Hey everyone! Welcome back to another edition of Pulp, where we journey into the land of capes, cowls and impermanent life-and-death cycles for your enjoyment (and mine). I must admit, I was caught on the back foot this week; the weeks are absolutely flying by, and I could’ve sworn that I’d only written my last column a few days ago. With that being said, there’s still plenty of comics to talk about, so let’s get stuck in! This week, I’ve picked up Judge Dredd: Mega City Zero, written by Ulises Farinas (Judge Dredd: Mega City Two, Amazing Forest) and Erick Freitas (Amazing Forest), and drawn by Dan McDaid (Jersey Gods).
Judge Dredd awakens to find the unthinkable has happened: Mega City One, his home, is gone. He’d been investigating a series of mysterious disappearances in a mega block, but has since woken up in a grassy plain, with the only signs of civilisation being an overgrown and dilapidated settlement. With all signs of the world he knew gone, and the local populace ignoring his commands, Joe Dredd has to come to terms with the fact that here, he’s just a regular guy. With his resources – and patience – running low, Dredd struggles to come to terms with his new surroundings, and resolves to get to the bottom of what happened to Mega City One.
Despite being a Judge Dredd fanboy, I found Mega City Zero hard to get into. It’s not due to the whole fish-out-of-water scenario – Farinas worked on Mega City Two, a series I read a while back with a similar theme – but it’s more to do with the characters and society Dredd encounters. Early on in the story, Dredd attempts to arrest three children for a variety of reasons (including eyeball-plucking) and they then follow him for the rest of the story. Unless they’re there to humanize Dredd, they seem pretty tangential and irrelevant; they’re just there, and don’t have much to do except provide exposition. Beyond them, the general population is a mish-mash of weirdness that is even less appealing.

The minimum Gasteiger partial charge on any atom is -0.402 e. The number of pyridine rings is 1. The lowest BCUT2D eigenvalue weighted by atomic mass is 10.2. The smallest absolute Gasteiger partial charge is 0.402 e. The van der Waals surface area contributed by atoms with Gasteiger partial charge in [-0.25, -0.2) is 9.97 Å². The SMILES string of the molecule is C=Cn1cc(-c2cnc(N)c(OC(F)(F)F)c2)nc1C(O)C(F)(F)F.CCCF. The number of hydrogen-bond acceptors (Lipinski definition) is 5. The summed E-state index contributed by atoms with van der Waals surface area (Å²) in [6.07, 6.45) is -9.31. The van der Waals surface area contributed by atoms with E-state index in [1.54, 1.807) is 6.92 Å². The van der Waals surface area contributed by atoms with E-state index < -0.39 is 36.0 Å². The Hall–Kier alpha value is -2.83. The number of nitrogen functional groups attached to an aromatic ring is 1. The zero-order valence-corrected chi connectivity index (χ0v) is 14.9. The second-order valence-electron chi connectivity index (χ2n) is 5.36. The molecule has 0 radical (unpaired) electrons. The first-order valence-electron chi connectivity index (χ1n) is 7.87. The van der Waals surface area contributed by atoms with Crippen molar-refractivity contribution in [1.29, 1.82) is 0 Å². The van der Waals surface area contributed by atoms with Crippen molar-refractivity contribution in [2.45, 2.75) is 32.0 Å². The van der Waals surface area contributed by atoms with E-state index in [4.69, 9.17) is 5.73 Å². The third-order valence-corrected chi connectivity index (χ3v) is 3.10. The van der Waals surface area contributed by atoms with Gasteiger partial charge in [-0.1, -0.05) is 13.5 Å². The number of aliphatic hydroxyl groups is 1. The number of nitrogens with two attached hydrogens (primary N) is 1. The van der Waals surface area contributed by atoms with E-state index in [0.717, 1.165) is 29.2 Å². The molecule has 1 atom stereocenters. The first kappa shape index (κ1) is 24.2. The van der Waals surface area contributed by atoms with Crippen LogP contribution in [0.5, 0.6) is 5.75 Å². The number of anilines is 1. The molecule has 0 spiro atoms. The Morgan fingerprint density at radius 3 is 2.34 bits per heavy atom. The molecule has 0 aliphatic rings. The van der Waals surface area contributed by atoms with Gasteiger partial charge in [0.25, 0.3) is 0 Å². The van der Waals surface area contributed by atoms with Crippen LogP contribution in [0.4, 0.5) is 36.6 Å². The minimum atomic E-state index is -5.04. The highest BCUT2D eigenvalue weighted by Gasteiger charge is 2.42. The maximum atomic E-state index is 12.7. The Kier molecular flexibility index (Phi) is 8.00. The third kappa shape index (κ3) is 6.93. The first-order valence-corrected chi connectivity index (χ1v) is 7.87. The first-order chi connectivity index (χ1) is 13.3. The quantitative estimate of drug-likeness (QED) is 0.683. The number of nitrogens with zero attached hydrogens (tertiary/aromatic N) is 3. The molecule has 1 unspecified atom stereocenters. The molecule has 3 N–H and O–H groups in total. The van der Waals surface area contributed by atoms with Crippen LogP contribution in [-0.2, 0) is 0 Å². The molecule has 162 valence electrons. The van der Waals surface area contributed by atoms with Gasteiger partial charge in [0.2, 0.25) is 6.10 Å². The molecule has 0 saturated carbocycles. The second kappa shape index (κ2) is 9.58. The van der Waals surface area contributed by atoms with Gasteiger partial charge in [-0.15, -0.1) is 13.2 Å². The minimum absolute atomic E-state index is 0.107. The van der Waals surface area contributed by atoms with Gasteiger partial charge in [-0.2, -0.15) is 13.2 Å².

I found myself sharing Dredd’s frustration as I read through the story; the book’s weird, and not in a usual 2000AD/Judge Dredd fashion. I suspect that’s the point; Dredd is in an utterly unfamiliar scenario, out of his depth and on the back foot all at once. I suspect that I would appreciate it more given the opportunity to read more of the story, but to begin with, I wasn’t particularly invested in the new world the writers had created. However, once the mystery picked up, and Dredd started to piece things together, I found myself invested in his search for the truth. If Farinas and Freitas had gotten to the meat of the mystery quicker, I probably wouldn’t have had as hard a time getting into it all.
While I came away from the first volume wanting more, I got the distinct impression that Mega City Zero is in it for the long haul (and sure enough, it’s a multi-volume story. I’m going to keep an eye on it; I want the story to be good, but the first volume didn’t really grab me until the end (probably helped by the throwback to Pug Dredd of Mega City Two). The best thing to do is pick up the book and judge (heh, couldn’t resist) for yourself – it’s still Judge Dredd, after all, the grandpappy of weird sci-fi – this is its bread and butter!
Written by Alastair McGibbon